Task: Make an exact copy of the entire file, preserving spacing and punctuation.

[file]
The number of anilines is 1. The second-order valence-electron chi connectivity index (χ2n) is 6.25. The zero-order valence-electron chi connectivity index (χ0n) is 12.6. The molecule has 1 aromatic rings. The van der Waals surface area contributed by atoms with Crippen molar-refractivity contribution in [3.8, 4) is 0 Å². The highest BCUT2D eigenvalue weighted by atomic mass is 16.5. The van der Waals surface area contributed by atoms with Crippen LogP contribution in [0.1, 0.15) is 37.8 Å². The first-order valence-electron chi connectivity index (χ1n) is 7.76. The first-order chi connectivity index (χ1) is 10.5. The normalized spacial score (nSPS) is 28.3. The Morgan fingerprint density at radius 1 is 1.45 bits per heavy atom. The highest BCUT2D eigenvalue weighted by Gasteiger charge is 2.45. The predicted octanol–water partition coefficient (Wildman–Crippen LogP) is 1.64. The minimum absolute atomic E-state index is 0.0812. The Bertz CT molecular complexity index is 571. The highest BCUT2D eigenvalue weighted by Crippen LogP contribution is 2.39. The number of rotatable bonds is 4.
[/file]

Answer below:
The number of anilines is 1. The second-order valence-electron chi connectivity index (χ2n) is 6.25. The zero-order valence-electron chi connectivity index (χ0n) is 12.6. The molecule has 1 aromatic rings. The van der Waals surface area contributed by atoms with Crippen molar-refractivity contribution in [3.8, 4) is 0 Å². The highest BCUT2D eigenvalue weighted by atomic mass is 16.5. The van der Waals surface area contributed by atoms with Crippen LogP contribution in [0.1, 0.15) is 37.8 Å². The first-order valence-electron chi connectivity index (χ1n) is 7.76. The first-order chi connectivity index (χ1) is 10.5. The normalized spacial score (nSPS) is 28.3. The Morgan fingerprint density at radius 1 is 1.45 bits per heavy atom. The highest BCUT2D eigenvalue weighted by Gasteiger charge is 2.45. The predicted octanol–water partition coefficient (Wildman–Crippen LogP) is 1.64. The minimum absolute atomic E-state index is 0.0812. The Bertz CT molecular complexity index is 571. The highest BCUT2D eigenvalue weighted by Crippen LogP contribution is 2.39. The number of rotatable bonds is 4.